DATE : xx/02/75






February 1975

PARTIES: Canadian National Railways



Divison B.R.A.C.

AGREEMENT: 7.1 - Article 13.11

SUBJECT OF DISPUTE: Claim that the Company violated Article 13.11 when it

used persons other than regular employees to sell tickets

at Stouffville, Unionville and Aurora, Ontario, thereby

depriving employees at those stations of work to which

they were entitled.

ARBITRATOR: Prof. Harry W. Arthurs

DECISION: Company position sustained.

COMMENTARY: The Company reassigned the hours of the grievors and

hired casual ticket sellers for one hour each day to sell

commuter tickets at stations within the Nortown Servo-

centre. The grievors claimed that, under Article 13.11

they should have been called to sell commuter tickets

and paid for an overtime call. The Union further claimed

that in hiring the casual ticket sellers the Company was

improperly "contracting-out" the work of ticket selling.

The Arbitrator ruled that Article 13.11 applied only on

days which were not part of any assignment and

therefore did not apply to regular working days. He also

ruled that the Company had not contracted-out the work

but, even if it had, it would not have violated any

agreement or understanding.









Professor H.W. Arthurs

For the Union

G.E. Hlady, General Chairman

D. Cameron

For the Company

W.S. hodges, Sr. System Labour Relations Officer

W. Wilson

Toronto, February 17, 1975

The essence of the dispute in this case is accurately set forth in the opening paragraph of the unionís brief to the arbitrator;

The Union claims that the Company violated Article 13.11 of Agreement 7.1 when it used persons other than regular employees to sell tickets at Stouffville, Unionville and Aurora, Ontario, thereby depriving employees at those statons of work to which they were entitled.

For some time prior to the events complained of, regular Agent-Operators had been handling commuter ticket sales at the stations in question, as well as performing many other functions. These Agent-Operators had been reporting to work at 6:45 a.m. or 7:00 a.m. and had worked through to 3:45 p.m. or 4:00 p.m. However, in the latter part of 1974, the company rescheduled the Agent-Operators to work a "regular" workday from 8:30 a.m. to 5:30 p.m., and hired several individuals to work just one hour each morning handling commuter ticket sales.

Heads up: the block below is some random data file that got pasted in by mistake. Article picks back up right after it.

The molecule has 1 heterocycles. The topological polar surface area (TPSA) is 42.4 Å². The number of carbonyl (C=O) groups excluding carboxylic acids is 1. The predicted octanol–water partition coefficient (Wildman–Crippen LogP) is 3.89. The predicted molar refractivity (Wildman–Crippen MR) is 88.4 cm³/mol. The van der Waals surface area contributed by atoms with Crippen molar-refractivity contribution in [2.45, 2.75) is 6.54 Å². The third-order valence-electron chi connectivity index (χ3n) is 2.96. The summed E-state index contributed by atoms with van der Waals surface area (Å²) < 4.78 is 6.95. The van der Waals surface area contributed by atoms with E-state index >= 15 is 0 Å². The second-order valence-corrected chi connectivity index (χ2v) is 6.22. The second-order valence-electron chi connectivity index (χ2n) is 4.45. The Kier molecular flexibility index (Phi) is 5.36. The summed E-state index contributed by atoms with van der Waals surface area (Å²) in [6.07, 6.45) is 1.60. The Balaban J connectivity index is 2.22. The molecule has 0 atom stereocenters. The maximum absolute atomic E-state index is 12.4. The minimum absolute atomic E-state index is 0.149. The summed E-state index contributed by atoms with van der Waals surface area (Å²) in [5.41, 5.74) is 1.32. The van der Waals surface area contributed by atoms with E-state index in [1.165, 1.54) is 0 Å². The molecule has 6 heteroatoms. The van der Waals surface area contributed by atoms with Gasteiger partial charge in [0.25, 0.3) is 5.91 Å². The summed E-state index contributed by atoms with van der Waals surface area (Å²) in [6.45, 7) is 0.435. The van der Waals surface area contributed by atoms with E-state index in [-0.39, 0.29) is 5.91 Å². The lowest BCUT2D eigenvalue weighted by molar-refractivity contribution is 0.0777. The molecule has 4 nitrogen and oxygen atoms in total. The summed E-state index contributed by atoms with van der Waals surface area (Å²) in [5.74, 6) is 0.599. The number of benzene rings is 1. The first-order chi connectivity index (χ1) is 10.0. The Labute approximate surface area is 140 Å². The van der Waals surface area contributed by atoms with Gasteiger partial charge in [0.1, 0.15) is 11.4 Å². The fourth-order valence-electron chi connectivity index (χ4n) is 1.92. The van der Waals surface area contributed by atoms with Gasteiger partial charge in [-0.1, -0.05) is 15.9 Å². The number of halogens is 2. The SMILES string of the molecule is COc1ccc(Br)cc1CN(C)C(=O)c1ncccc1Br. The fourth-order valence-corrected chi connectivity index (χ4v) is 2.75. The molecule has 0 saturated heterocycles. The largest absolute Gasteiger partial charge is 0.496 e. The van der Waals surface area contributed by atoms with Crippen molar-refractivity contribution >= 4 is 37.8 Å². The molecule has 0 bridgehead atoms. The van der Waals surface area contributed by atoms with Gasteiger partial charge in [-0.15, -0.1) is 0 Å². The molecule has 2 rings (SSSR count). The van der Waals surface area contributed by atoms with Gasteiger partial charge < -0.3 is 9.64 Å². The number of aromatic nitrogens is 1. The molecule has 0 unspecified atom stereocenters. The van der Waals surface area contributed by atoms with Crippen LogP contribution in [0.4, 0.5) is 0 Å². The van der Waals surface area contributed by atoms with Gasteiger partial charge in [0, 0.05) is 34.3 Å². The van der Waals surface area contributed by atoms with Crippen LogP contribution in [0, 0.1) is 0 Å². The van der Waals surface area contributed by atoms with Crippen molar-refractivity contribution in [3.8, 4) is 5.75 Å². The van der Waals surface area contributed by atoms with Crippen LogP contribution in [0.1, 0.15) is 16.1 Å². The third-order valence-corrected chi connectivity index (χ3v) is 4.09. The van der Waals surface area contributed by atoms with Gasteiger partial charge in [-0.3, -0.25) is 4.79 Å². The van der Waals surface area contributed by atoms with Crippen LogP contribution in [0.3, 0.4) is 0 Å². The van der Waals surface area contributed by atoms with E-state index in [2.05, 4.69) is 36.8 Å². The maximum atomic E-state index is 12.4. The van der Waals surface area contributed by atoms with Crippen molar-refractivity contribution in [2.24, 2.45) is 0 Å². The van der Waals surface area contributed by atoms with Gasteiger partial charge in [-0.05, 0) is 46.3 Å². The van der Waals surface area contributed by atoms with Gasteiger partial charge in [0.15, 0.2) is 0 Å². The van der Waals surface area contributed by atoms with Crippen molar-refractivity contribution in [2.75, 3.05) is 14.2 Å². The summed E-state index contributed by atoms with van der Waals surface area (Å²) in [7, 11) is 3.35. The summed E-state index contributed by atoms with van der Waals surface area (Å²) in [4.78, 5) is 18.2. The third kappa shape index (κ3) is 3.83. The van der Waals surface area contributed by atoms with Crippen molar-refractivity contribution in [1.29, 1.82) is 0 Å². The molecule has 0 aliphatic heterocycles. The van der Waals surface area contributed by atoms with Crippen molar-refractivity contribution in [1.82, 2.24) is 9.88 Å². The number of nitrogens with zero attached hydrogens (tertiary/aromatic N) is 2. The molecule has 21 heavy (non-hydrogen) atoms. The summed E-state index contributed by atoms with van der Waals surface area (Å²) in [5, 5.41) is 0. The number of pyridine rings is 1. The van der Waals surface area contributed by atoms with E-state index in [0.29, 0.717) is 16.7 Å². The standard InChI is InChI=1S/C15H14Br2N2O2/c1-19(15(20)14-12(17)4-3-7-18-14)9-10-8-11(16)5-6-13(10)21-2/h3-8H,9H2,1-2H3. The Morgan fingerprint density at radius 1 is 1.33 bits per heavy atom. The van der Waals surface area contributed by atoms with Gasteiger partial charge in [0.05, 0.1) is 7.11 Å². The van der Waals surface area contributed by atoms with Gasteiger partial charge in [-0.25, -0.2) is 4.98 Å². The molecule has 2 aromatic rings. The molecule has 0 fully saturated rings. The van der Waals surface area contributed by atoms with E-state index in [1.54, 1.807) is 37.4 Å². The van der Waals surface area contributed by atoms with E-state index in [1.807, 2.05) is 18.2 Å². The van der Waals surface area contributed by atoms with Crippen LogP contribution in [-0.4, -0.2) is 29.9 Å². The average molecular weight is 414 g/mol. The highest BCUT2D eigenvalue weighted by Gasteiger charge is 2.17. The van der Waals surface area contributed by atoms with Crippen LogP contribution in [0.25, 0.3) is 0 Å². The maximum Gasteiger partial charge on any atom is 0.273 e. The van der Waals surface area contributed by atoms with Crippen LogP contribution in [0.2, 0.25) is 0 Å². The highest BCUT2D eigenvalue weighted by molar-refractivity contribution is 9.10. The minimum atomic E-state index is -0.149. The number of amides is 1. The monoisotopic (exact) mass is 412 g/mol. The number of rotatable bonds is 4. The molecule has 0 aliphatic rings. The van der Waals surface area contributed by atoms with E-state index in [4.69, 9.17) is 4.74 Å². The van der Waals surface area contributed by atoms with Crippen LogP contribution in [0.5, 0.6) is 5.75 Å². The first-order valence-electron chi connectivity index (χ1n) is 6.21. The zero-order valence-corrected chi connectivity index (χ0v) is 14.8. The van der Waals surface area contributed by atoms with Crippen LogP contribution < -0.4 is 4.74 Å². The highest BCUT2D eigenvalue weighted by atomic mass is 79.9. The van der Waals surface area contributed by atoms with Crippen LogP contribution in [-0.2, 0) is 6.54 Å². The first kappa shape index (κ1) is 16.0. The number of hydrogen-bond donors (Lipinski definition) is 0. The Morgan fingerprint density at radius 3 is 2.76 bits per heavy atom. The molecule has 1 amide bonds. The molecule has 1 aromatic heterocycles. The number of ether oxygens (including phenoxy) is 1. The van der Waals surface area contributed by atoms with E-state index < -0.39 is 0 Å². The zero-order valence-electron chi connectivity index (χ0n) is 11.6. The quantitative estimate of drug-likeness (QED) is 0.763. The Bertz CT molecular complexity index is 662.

The union contends, in effect, that rather than hiring individuals for one hour each morning, the company ought to have extended the hours of work of the regular Agent-Operators, from 6:45 a.m. to 5:30 p.m., thereby entitling them to "punitive overtime" pay.

The union, as noted, relies upon Article 13.11:

When work is required by the Company to be performed on a day which is not part of any assignment, it may be performed by an available extra or unassigned employee who will otherwise not have forty (40) hours of work that week; in all other cases by the regular employee.

For a number of reasons, I am not prepared to find that this language prohibits the arrangements instituted by the company and objected to by the union.

In the first place, Article 13.11 is found in a section of the agreement dealing generally with "rest days". From its context, it would appear to have no connection with the problem at hand. But more than context is involved. The very language of Article 13.11 indicates that it is addressed to "work ....performed on a day which is no part of any agreement". It does not appear to be addressed to work which is performed on a day which is part of an assignment (the Agent-Operatorís assignment, in the instant case) but which lies outside the hours of work scheduled for that day for him.

A second line of attack on the unionís position, advanced by the company, is that while the grievors are "regular employees" they do not have as their "assignment" the selling of tickets. The company contends, and the evidence appears to confirm, that the grievors, as "Agent-Operators" are required to perform a number of duties involving train order work, the handling of telegraph message traffic, etc. While conceivably ticket selling might be added to the basic duties of the employees, they do not have an exclusive right to sell tickets. Clearly, as has been held by the Canadian Railway Office of Arbitration, Case No. 174, Article 13.11 "is of no assistance in determining whether any particular classification should perform any particular work".

The arbitrator held in that case,

In order to determine whether work is appropriate to any particular job classification, it is necessary to consider the work in question in the light of an agreed job description, or in the light of the actual practice of the parties.

Adopting this approach, I am unable to find in either the job description or in the practice of the parties any basis for the grievorsí claim to exclusive right to perform this work.